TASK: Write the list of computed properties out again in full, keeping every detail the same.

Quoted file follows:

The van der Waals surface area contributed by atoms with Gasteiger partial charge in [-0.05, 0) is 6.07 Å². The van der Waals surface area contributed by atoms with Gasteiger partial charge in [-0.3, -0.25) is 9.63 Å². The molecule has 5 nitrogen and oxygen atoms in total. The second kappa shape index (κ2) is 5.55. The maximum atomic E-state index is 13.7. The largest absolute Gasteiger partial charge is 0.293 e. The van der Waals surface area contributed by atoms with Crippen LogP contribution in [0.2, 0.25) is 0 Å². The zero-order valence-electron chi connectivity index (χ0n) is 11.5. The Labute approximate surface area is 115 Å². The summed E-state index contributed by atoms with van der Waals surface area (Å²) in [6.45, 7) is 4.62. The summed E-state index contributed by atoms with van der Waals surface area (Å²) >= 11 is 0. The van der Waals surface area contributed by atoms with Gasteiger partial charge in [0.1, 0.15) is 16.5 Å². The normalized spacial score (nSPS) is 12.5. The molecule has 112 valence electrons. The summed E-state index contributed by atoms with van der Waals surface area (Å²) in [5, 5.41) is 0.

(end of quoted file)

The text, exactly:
The van der Waals surface area contributed by atoms with Gasteiger partial charge in [-0.05, 0) is 6.07 Å². The van der Waals surface area contributed by atoms with Gasteiger partial charge in [-0.3, -0.25) is 9.63 Å². The molecule has 5 nitrogen and oxygen atoms in total. The second kappa shape index (κ2) is 5.55. The maximum atomic E-state index is 13.7. The largest absolute Gasteiger partial charge is 0.293 e. The van der Waals surface area contributed by atoms with Crippen LogP contribution in [0.2, 0.25) is 0 Å². The zero-order valence-electron chi connectivity index (χ0n) is 11.5. The Labute approximate surface area is 115 Å². The summed E-state index contributed by atoms with van der Waals surface area (Å²) in [6.45, 7) is 4.62. The summed E-state index contributed by atoms with van der Waals surface area (Å²) >= 11 is 0. The van der Waals surface area contributed by atoms with Gasteiger partial charge in [0.1, 0.15) is 16.5 Å². The normalized spacial score (nSPS) is 12.5. The molecule has 112 valence electrons. The summed E-state index contributed by atoms with van der Waals surface area (Å²) in [5, 5.41) is 0.